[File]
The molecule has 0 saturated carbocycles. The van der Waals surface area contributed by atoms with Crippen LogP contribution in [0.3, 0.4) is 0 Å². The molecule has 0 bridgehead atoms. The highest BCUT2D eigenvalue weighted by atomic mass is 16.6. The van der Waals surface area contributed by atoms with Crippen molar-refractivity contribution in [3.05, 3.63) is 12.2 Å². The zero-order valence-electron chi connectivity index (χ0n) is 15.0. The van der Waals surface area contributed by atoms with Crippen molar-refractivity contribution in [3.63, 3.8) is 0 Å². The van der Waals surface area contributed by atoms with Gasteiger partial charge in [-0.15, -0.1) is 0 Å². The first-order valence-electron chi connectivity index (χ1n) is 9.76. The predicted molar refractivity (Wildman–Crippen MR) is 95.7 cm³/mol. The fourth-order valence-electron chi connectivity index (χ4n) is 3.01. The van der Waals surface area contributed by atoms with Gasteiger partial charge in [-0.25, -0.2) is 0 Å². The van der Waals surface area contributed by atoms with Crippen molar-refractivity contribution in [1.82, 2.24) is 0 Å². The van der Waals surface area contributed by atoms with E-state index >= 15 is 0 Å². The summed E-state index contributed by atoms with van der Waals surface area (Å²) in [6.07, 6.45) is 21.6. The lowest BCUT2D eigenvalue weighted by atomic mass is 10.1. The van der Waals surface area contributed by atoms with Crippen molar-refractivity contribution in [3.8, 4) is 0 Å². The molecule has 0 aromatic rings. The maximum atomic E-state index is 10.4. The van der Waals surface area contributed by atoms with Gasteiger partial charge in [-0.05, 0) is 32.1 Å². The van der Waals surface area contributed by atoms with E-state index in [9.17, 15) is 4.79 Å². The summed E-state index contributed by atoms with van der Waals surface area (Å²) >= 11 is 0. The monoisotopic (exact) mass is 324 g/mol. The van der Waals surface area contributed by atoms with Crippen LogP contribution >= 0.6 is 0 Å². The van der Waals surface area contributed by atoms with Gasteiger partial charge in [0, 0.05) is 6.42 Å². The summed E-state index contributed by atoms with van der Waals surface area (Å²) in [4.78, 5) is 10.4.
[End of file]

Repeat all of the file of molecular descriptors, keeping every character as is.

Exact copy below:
The molecule has 0 saturated carbocycles. The van der Waals surface area contributed by atoms with Crippen LogP contribution in [0.3, 0.4) is 0 Å². The molecule has 0 bridgehead atoms. The highest BCUT2D eigenvalue weighted by atomic mass is 16.6. The van der Waals surface area contributed by atoms with Crippen molar-refractivity contribution in [3.05, 3.63) is 12.2 Å². The zero-order valence-electron chi connectivity index (χ0n) is 15.0. The van der Waals surface area contributed by atoms with Crippen molar-refractivity contribution in [3.63, 3.8) is 0 Å². The van der Waals surface area contributed by atoms with Gasteiger partial charge in [-0.15, -0.1) is 0 Å². The first-order valence-electron chi connectivity index (χ1n) is 9.76. The predicted molar refractivity (Wildman–Crippen MR) is 95.7 cm³/mol. The fourth-order valence-electron chi connectivity index (χ4n) is 3.01. The van der Waals surface area contributed by atoms with Gasteiger partial charge in [-0.25, -0.2) is 0 Å². The van der Waals surface area contributed by atoms with Crippen molar-refractivity contribution in [1.82, 2.24) is 0 Å². The van der Waals surface area contributed by atoms with E-state index >= 15 is 0 Å². The summed E-state index contributed by atoms with van der Waals surface area (Å²) in [6.07, 6.45) is 21.6. The lowest BCUT2D eigenvalue weighted by atomic mass is 10.1. The van der Waals surface area contributed by atoms with Crippen molar-refractivity contribution in [3.8, 4) is 0 Å². The molecule has 0 aromatic rings. The maximum atomic E-state index is 10.4. The van der Waals surface area contributed by atoms with Gasteiger partial charge in [-0.05, 0) is 32.1 Å². The van der Waals surface area contributed by atoms with E-state index in [9.17, 15) is 4.79 Å². The summed E-state index contributed by atoms with van der Waals surface area (Å²) >= 11 is 0. The monoisotopic (exact) mass is 324 g/mol. The van der Waals surface area contributed by atoms with Crippen LogP contribution >= 0.6 is 0 Å². The van der Waals surface area contributed by atoms with Gasteiger partial charge in [0, 0.05) is 6.42 Å². The summed E-state index contributed by atoms with van der Waals surface area (Å²) in [4.78, 5) is 10.4.